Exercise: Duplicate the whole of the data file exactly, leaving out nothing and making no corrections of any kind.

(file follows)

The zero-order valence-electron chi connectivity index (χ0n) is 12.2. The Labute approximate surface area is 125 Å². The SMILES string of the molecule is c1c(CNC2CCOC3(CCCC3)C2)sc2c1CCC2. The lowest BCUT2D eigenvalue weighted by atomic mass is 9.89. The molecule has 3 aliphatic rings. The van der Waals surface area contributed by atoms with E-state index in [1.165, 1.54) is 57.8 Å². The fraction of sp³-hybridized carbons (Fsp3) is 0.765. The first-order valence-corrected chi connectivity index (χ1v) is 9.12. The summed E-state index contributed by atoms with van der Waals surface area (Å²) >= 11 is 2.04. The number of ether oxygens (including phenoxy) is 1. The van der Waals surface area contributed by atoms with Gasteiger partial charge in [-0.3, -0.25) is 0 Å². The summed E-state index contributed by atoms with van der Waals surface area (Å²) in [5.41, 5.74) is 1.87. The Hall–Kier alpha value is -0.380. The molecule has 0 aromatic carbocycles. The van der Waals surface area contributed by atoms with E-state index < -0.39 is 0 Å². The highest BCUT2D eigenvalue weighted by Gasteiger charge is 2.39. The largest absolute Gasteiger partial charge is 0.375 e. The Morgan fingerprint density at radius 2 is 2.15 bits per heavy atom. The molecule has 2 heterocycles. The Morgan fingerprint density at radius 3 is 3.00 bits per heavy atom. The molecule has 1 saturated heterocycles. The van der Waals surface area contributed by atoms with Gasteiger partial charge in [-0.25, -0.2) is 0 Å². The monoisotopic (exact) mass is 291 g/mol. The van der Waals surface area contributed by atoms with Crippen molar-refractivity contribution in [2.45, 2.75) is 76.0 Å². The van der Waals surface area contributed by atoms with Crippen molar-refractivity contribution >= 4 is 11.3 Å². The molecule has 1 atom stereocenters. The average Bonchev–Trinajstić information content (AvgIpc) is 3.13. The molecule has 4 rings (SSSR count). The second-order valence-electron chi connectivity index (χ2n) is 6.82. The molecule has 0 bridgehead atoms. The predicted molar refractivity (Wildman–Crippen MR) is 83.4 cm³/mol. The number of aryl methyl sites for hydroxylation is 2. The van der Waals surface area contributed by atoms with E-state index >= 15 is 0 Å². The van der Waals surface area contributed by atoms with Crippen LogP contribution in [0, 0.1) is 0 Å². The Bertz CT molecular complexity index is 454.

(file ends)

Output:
The zero-order valence-electron chi connectivity index (χ0n) is 12.2. The Labute approximate surface area is 125 Å². The SMILES string of the molecule is c1c(CNC2CCOC3(CCCC3)C2)sc2c1CCC2. The lowest BCUT2D eigenvalue weighted by atomic mass is 9.89. The molecule has 3 aliphatic rings. The van der Waals surface area contributed by atoms with E-state index in [1.165, 1.54) is 57.8 Å². The fraction of sp³-hybridized carbons (Fsp3) is 0.765. The first-order valence-corrected chi connectivity index (χ1v) is 9.12. The summed E-state index contributed by atoms with van der Waals surface area (Å²) >= 11 is 2.04. The number of ether oxygens (including phenoxy) is 1. The van der Waals surface area contributed by atoms with Gasteiger partial charge in [-0.3, -0.25) is 0 Å². The summed E-state index contributed by atoms with van der Waals surface area (Å²) in [5.41, 5.74) is 1.87. The Hall–Kier alpha value is -0.380. The molecule has 0 aromatic carbocycles. The van der Waals surface area contributed by atoms with E-state index < -0.39 is 0 Å². The highest BCUT2D eigenvalue weighted by Gasteiger charge is 2.39. The largest absolute Gasteiger partial charge is 0.375 e. The Morgan fingerprint density at radius 2 is 2.15 bits per heavy atom. The molecule has 2 heterocycles. The Morgan fingerprint density at radius 3 is 3.00 bits per heavy atom. The molecule has 1 saturated heterocycles. The van der Waals surface area contributed by atoms with Gasteiger partial charge in [-0.25, -0.2) is 0 Å². The monoisotopic (exact) mass is 291 g/mol. The van der Waals surface area contributed by atoms with Crippen molar-refractivity contribution in [2.45, 2.75) is 76.0 Å². The van der Waals surface area contributed by atoms with Crippen molar-refractivity contribution >= 4 is 11.3 Å². The molecule has 1 atom stereocenters. The average Bonchev–Trinajstić information content (AvgIpc) is 3.13. The molecule has 4 rings (SSSR count). The second-order valence-electron chi connectivity index (χ2n) is 6.82. The molecule has 0 bridgehead atoms. The predicted molar refractivity (Wildman–Crippen MR) is 83.4 cm³/mol. The number of aryl methyl sites for hydroxylation is 2. The van der Waals surface area contributed by atoms with E-state index >= 15 is 0 Å². The van der Waals surface area contributed by atoms with Crippen LogP contribution in [0, 0.1) is 0 Å². The Bertz CT molecular complexity index is 454.